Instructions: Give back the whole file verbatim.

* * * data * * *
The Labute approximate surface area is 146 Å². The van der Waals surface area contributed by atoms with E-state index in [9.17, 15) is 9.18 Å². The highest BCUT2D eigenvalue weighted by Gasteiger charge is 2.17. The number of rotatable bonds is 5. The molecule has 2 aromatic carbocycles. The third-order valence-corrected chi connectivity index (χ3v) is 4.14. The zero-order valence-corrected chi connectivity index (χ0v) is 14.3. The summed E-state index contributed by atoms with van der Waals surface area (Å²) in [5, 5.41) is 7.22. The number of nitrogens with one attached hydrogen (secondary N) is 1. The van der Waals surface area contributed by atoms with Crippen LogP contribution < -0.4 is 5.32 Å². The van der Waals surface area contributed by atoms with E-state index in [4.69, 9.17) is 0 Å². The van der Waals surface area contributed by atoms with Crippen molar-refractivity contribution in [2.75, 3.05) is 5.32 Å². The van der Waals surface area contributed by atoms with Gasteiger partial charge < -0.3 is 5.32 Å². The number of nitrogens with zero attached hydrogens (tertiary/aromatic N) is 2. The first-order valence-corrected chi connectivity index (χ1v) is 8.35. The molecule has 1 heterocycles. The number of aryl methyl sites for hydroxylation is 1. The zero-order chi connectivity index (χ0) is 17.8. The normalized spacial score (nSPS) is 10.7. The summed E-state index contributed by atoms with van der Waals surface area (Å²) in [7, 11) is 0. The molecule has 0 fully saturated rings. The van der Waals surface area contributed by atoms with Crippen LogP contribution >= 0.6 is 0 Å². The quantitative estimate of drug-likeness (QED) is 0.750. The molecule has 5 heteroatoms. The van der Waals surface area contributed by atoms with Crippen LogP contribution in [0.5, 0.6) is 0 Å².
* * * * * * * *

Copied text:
The Labute approximate surface area is 146 Å². The van der Waals surface area contributed by atoms with E-state index in [9.17, 15) is 9.18 Å². The highest BCUT2D eigenvalue weighted by Gasteiger charge is 2.17. The number of rotatable bonds is 5. The molecule has 2 aromatic carbocycles. The third-order valence-corrected chi connectivity index (χ3v) is 4.14. The zero-order valence-corrected chi connectivity index (χ0v) is 14.3. The summed E-state index contributed by atoms with van der Waals surface area (Å²) in [5, 5.41) is 7.22. The number of nitrogens with one attached hydrogen (secondary N) is 1. The van der Waals surface area contributed by atoms with Crippen LogP contribution < -0.4 is 5.32 Å². The van der Waals surface area contributed by atoms with E-state index in [4.69, 9.17) is 0 Å². The van der Waals surface area contributed by atoms with Crippen molar-refractivity contribution in [2.75, 3.05) is 5.32 Å². The van der Waals surface area contributed by atoms with Gasteiger partial charge < -0.3 is 5.32 Å². The number of nitrogens with zero attached hydrogens (tertiary/aromatic N) is 2. The first-order valence-corrected chi connectivity index (χ1v) is 8.35. The molecule has 1 heterocycles. The number of aryl methyl sites for hydroxylation is 1. The zero-order chi connectivity index (χ0) is 17.8. The normalized spacial score (nSPS) is 10.7. The summed E-state index contributed by atoms with van der Waals surface area (Å²) in [7, 11) is 0. The molecule has 0 fully saturated rings. The van der Waals surface area contributed by atoms with Crippen LogP contribution >= 0.6 is 0 Å². The quantitative estimate of drug-likeness (QED) is 0.750. The molecule has 5 heteroatoms. The van der Waals surface area contributed by atoms with Crippen LogP contribution in [0.5, 0.6) is 0 Å².